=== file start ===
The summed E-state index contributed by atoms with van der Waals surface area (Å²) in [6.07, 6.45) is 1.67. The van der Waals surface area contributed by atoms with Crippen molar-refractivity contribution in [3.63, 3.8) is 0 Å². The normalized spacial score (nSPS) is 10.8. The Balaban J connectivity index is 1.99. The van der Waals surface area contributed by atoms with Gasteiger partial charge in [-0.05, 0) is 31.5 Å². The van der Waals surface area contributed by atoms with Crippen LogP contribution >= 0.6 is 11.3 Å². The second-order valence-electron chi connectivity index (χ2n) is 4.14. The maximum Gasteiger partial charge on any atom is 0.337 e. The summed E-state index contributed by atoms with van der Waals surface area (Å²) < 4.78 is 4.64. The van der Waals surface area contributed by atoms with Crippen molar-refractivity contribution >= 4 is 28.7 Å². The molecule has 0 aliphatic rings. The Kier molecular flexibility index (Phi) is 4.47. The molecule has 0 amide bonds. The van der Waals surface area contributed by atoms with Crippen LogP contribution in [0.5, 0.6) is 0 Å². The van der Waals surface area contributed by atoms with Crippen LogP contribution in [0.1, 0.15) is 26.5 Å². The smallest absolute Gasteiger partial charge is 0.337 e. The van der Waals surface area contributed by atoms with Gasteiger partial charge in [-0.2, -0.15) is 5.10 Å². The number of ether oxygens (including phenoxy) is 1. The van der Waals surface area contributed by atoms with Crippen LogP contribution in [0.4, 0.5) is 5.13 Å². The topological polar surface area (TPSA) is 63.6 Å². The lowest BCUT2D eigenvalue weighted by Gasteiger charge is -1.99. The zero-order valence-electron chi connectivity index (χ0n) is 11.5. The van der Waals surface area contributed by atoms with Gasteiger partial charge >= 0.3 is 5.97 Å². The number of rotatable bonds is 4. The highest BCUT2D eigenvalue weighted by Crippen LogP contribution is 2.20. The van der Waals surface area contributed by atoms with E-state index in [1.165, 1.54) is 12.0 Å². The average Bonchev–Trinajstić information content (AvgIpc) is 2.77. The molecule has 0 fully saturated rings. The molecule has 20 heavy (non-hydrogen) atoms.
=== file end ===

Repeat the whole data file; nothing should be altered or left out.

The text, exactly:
The summed E-state index contributed by atoms with van der Waals surface area (Å²) in [6.07, 6.45) is 1.67. The van der Waals surface area contributed by atoms with Crippen molar-refractivity contribution in [3.63, 3.8) is 0 Å². The normalized spacial score (nSPS) is 10.8. The Balaban J connectivity index is 1.99. The van der Waals surface area contributed by atoms with Gasteiger partial charge in [-0.05, 0) is 31.5 Å². The van der Waals surface area contributed by atoms with Crippen LogP contribution >= 0.6 is 11.3 Å². The second-order valence-electron chi connectivity index (χ2n) is 4.14. The maximum Gasteiger partial charge on any atom is 0.337 e. The summed E-state index contributed by atoms with van der Waals surface area (Å²) < 4.78 is 4.64. The van der Waals surface area contributed by atoms with Crippen molar-refractivity contribution >= 4 is 28.7 Å². The molecule has 0 aliphatic rings. The Kier molecular flexibility index (Phi) is 4.47. The molecule has 0 amide bonds. The van der Waals surface area contributed by atoms with Crippen LogP contribution in [0.5, 0.6) is 0 Å². The van der Waals surface area contributed by atoms with Crippen LogP contribution in [0.1, 0.15) is 26.5 Å². The smallest absolute Gasteiger partial charge is 0.337 e. The van der Waals surface area contributed by atoms with Gasteiger partial charge in [-0.2, -0.15) is 5.10 Å². The number of ether oxygens (including phenoxy) is 1. The van der Waals surface area contributed by atoms with Crippen LogP contribution in [0.4, 0.5) is 5.13 Å². The topological polar surface area (TPSA) is 63.6 Å². The lowest BCUT2D eigenvalue weighted by Gasteiger charge is -1.99. The zero-order valence-electron chi connectivity index (χ0n) is 11.5. The van der Waals surface area contributed by atoms with Gasteiger partial charge >= 0.3 is 5.97 Å². The number of rotatable bonds is 4. The highest BCUT2D eigenvalue weighted by Crippen LogP contribution is 2.20. The van der Waals surface area contributed by atoms with E-state index in [1.165, 1.54) is 12.0 Å². The average Bonchev–Trinajstić information content (AvgIpc) is 2.77. The molecule has 0 fully saturated rings. The molecule has 20 heavy (non-hydrogen) atoms.